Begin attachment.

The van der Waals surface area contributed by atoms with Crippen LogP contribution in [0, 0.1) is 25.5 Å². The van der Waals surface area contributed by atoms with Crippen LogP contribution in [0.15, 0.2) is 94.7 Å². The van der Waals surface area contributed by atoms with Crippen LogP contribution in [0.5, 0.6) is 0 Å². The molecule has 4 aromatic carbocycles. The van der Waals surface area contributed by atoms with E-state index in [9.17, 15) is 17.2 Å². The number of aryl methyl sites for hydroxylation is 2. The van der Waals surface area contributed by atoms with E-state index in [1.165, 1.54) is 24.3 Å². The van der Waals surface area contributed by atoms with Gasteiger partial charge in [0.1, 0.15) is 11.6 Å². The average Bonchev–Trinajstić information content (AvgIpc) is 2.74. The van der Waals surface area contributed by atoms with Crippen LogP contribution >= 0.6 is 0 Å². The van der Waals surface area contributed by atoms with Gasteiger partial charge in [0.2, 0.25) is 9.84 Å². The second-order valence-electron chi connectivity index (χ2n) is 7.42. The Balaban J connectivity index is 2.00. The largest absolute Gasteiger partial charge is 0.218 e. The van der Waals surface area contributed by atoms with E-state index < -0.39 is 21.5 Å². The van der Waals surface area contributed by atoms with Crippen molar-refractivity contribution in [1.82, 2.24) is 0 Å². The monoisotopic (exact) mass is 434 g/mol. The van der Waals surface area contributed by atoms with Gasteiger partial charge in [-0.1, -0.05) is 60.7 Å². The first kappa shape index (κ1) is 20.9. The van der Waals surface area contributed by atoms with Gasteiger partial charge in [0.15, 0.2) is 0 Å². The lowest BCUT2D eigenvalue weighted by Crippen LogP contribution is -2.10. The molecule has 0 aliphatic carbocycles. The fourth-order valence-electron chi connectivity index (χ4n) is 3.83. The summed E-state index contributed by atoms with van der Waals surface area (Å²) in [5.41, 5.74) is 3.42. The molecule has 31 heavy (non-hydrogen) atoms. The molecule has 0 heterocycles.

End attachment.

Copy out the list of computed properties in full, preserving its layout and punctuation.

The van der Waals surface area contributed by atoms with Crippen LogP contribution in [0, 0.1) is 25.5 Å². The van der Waals surface area contributed by atoms with Crippen LogP contribution in [0.15, 0.2) is 94.7 Å². The van der Waals surface area contributed by atoms with Crippen LogP contribution in [0.5, 0.6) is 0 Å². The molecule has 4 aromatic carbocycles. The van der Waals surface area contributed by atoms with E-state index in [9.17, 15) is 17.2 Å². The number of aryl methyl sites for hydroxylation is 2. The van der Waals surface area contributed by atoms with E-state index in [1.165, 1.54) is 24.3 Å². The van der Waals surface area contributed by atoms with Gasteiger partial charge in [0.1, 0.15) is 11.6 Å². The average Bonchev–Trinajstić information content (AvgIpc) is 2.74. The van der Waals surface area contributed by atoms with Crippen LogP contribution >= 0.6 is 0 Å². The van der Waals surface area contributed by atoms with Gasteiger partial charge in [0.2, 0.25) is 9.84 Å². The second-order valence-electron chi connectivity index (χ2n) is 7.42. The Balaban J connectivity index is 2.00. The largest absolute Gasteiger partial charge is 0.218 e. The van der Waals surface area contributed by atoms with E-state index < -0.39 is 21.5 Å². The van der Waals surface area contributed by atoms with Crippen molar-refractivity contribution in [1.82, 2.24) is 0 Å². The monoisotopic (exact) mass is 434 g/mol. The van der Waals surface area contributed by atoms with Gasteiger partial charge in [-0.1, -0.05) is 60.7 Å². The first kappa shape index (κ1) is 20.9. The van der Waals surface area contributed by atoms with Gasteiger partial charge in [0.15, 0.2) is 0 Å². The lowest BCUT2D eigenvalue weighted by Crippen LogP contribution is -2.10. The molecule has 0 aliphatic carbocycles. The fourth-order valence-electron chi connectivity index (χ4n) is 3.83. The summed E-state index contributed by atoms with van der Waals surface area (Å²) in [5.41, 5.74) is 3.42. The molecule has 31 heavy (non-hydrogen) atoms. The molecule has 0 heterocycles.